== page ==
Remarkably all Adani group company shares are doing very well with their prices continuing to appreciate a lot more than progress of BSE and NSE indexes. A report published the other day by CreditSights, a Fitch arm saying Adani group is “deeply overleveraged” as it is predominantly using debts to invest aggressively across its existing as well as new businesses. Giving a warning, the report says: “In the worst case scenario, overly ambitious debt-funded growth plans could eventually spiral into a massive debt trap, and possibly culminate into a distressed situation or default of one or more group companies.” No doubt many horizontally fast expanding groups here and elsewhere have run into debt traps from where they could never come out. At the same time, there are quite a few examples in India, more importantly the Tata Group and Reliance Industries, both not very long ago carrying the burden of debt mountains, have been able to achieve comfortable debt equity ratio through sustained improvements in cash flow and EBITDA (earnings before interest, tax, depreciation and amortisation.) After having recorded profitable growth of its mobile telephony and data delivery and retail businesses and also announced massive plans for development of green energy and hydrogen, the outlook for Reliance improved so much that Mukesh Ambani could sell small parcels of equity at substantial premium to global giants such as GIC of Singapore, TPG of the US and Aramco of Saudi Arabia. The funds thus mobilised are used both to pare debts and further grow business.

The Economic Times, which saw Adani reply to CreditSights on its describing the group as “deeply overleveraged”, says in a report: “The group’s net debt was ₹1.6 lakh crore by the end of the June quarter this fiscal year, compared with ₹50,200 crore of run-rate EBITDA. Leverage as measured by gross debt to EBITDA ratio was at 3.92x, reflecting a drop in the debt level, Adani group said. The group’s gross debt was ₹1.8 lakh crore.” Whatever Adani may say, funding this scorching rate of growth through greenfield ventures and acquisition of the kind Swiss giant Holcim’s cement business in India for $10.5 billion – in one giant stroke Adani becomes the country’s second largest cement maker after Birla’s Ultratech – will remain a subject of concern.

The other day Gautam Adani made a startling announcement that his group will be building the country’s largest single location alumina refinery of annual capacity of 4 million tonnes in Odisha. (Alumina is an intermediate chemical derived from bauxite mineral used in smelters to make aluminium) The selection of Odisha is natural, for the eastern state owns over half the country’s bauxite deposits of 3.9 billion tonnes. No doubt before he commissions the refinery, he will use bauxite mines in the upstream and build a large smelter in the downstream. There is a point here. Odisha is a non-BJP state and is long under the rule of Biju Janata Dal (BJD). Chief Minister Naveen Patnaik is educated, cultured and suave.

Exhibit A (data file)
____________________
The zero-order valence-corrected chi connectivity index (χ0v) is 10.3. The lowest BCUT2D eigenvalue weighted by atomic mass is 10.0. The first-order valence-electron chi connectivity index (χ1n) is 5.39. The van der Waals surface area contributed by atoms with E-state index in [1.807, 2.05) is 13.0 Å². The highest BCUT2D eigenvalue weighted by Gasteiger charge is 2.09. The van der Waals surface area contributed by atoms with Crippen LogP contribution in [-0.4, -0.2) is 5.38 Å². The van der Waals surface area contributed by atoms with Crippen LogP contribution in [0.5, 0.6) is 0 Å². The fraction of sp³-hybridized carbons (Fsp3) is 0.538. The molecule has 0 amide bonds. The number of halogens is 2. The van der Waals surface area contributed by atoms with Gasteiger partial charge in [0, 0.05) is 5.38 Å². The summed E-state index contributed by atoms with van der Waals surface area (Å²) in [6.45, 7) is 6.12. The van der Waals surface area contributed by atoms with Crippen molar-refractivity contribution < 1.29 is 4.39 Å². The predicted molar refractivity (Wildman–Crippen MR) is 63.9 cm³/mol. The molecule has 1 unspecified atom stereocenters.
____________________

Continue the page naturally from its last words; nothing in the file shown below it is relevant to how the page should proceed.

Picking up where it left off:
So if anyone’s thesis is that ascendency of Gautam Adani to the extent of becoming Asia’s richest and the world’s third wealthiest is because of his proximity to Modi, then she/he is short on understanding the economics of how business is run. Adani exercising the option provided in the loan agreement that at any point that loan can be converted into equity at face value of share making the way for his acquisition of marquee television channel NDTV no doubt raises the prospect of the channel undergoing change in character of content. But the acquisition cannot be challenged. The watchdog SEBI has not found anything wrong in Adani move.

Independent Journalists Explains NDTV Deal

Change In Ownership Hardly Impacts A Media Group’s Core Ethics

Arun Singh, a Lucknow-based independent journalist, transfer of partial holdings in NDTV poses no threat to the channel or its journalists if they act as professionals

The recent brouhaha over Gautam Adani making a hostile bid to take over NDTV and thereby undermining media freedom, appears a little overplayed. I would call it premature over-reaction. The matter is very simple: NDTV took a loan from the VCPL about a decade ago which it was not able to repay. Seeing some business advantage, the Adani group buys VCPL and gets its holding in NDTV as the new owner! That’s it!

Now if this takeover or the deal is being propagated as an attempt to stop the company and its journalists from carrying on with their ‘revolutionary’ journalism or to prevent them from criticizing the government, then it is laughable.

By and large, the media in the country can broadly be distinguished under two categories: First, those who sell themselves (nowadays termed as ‘Godi Media’) and those who sell news (the term for them is ‘anti-establishment media’). Most media houses are owned by private business groups or, in a few cases, by political parties. The top leadership frames a set of rules and the workforce, in this case journalists, follow these.

For any professional media group to prosper, it is necessary they present news and facts on the basis of the core principles of journalism. Else, they are likely to fall into one of the two categories mentioned above. To my mind, while it is unprofessional to present only the good works of the Government of the day to curry benefits, it is also questionable to report only the negatives of a ‘strong’ and democratically elected government. Your credentials will be in question if you follow a set, premeditated agenda in presentation of news.

ALSO READ: The Reason Why Indian Media Is ‘Pliable’

A professional journalist will never compromise with ethics. And if a journalist is not comfortable with a group’s policy or structure, he or she has the option to look for work opportunities elsewhere. In any case, change of ownership has hardly ever changed a company’s policy dramatically. The clientele and viewership, as the market forces for corporate world, decide how a media group moves forward as a credible news supplier.

As far as this deal is concerned, it is not at all going to hamper anyone’s bread and butter or revolutionize journalism to the next level. I repeat, it is just another deal between two corporate houses and if one thinks (like it has been propagated on social media about freedom) that journalists will not be able to carry on with their distinct line of thought, one is fooling oneself.

As told to Rajat Rai